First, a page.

Already some schedule changes with the 2011 LDS Film Festival (which starts tomorrow, January 26th).
The original schedule had a late-night Friday showing of The Maze — a horror film / thriller featuring a group of teens who sneak after hours into a corn maze and are stalked (pun intended) by a serial killer. The Maze (IMDB) comes from director Steve Shimek, a graduate of the BYU film school, and filmed locally at a corn maze near Tremonton.
(More details about the film can be found within this Daily Herald article about the film festival)
The above article notes that due to its subject matter, The Maze is admittedly “more violent than the norm for the LDS Film Festival.” *Too* violent apparently, as the screening has now been cancelled and removed from the official festival schedule.
Why? Because the film received an R rating from the MPAA (for “violence and bloody images”), and both the festival and the SCERA theater hosting it have strict rules about screening R-rated films. Too bad for Steve Shimek and his directorial debut.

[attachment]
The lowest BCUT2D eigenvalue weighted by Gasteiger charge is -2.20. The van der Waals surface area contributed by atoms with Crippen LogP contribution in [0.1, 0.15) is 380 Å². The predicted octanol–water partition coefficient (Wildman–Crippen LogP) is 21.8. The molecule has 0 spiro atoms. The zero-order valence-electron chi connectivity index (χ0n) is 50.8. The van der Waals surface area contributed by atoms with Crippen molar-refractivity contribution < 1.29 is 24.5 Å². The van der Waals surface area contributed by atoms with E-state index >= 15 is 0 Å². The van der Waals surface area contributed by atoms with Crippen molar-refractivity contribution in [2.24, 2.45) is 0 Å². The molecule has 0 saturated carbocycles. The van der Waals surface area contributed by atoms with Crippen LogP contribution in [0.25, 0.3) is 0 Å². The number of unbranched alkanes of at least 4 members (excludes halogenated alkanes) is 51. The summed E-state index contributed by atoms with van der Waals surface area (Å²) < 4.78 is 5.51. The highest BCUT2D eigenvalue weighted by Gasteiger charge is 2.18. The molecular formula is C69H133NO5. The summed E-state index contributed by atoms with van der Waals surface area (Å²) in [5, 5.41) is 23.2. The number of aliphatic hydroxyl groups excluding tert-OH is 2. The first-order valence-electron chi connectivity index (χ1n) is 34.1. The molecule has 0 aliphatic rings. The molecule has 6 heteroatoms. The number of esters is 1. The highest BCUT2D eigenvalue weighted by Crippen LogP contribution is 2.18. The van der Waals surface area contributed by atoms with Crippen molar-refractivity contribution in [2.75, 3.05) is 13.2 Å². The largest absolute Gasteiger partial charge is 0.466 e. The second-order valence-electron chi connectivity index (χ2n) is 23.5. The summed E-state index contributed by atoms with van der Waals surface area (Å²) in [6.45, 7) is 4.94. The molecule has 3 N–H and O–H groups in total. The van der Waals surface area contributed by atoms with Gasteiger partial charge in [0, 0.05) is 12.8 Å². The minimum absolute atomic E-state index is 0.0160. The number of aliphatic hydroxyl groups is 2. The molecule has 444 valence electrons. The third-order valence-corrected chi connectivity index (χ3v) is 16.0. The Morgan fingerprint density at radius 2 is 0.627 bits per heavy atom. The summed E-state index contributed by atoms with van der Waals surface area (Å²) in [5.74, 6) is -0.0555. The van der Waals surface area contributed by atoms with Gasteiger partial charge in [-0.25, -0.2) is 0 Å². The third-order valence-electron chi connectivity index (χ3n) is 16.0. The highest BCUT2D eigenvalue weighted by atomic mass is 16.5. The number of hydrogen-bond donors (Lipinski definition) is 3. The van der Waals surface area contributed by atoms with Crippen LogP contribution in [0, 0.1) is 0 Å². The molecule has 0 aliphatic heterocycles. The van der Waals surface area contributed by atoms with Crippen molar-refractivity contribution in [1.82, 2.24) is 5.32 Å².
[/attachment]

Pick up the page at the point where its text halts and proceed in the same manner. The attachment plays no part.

Here’s my question, though: what’s the difference between the film that was accepted into the LDS Film Festival in the first place, and the current film that now has an R-rating?
Nothing. It’s the same film.
It has exactly the same violent content now as when it was (presumably) screened by Christian Vuissa and/or the other heads of the LDS Film Festival and judged to be acceptable to show in the first place. The only thing that has changed is it now has an official rating from the MPAA.
What’s the principle here? Pulling the film now, simply because of the change in rating classification, sends a curious message about the standards SCERA and the LDS Film Festival are trying to support: that a movie’s rating is more important than its content (since the latter hasn’t changed).
The Maze was apparently judged acceptable by SCERA / LDS Film Festival standards at the beginning, and considered worthy to show LDS audiences who may be interested in this type of ‘edgier’ horror fare, regardless of the violent content. The film hasn’t changed, and now SCERA seems to be saying staying above reproach in the public’s eye in that “we don’t show R-rated films” is more important than actually judging the content of the film itself.
If The Maze is “too violent” by festival standards, it shouldn’t have been approved for the festival in the first place. If it’s not “too violent” by festival standards, then what rating it was given by some other arbitrary organization makes no difference. Festival bosses were seemingly comfortable letting audiences see the movie and decide for themselves, without being too concerned about its violent content. Now they are, yet nothing in the film has changed. What lesson are they trying to present, here?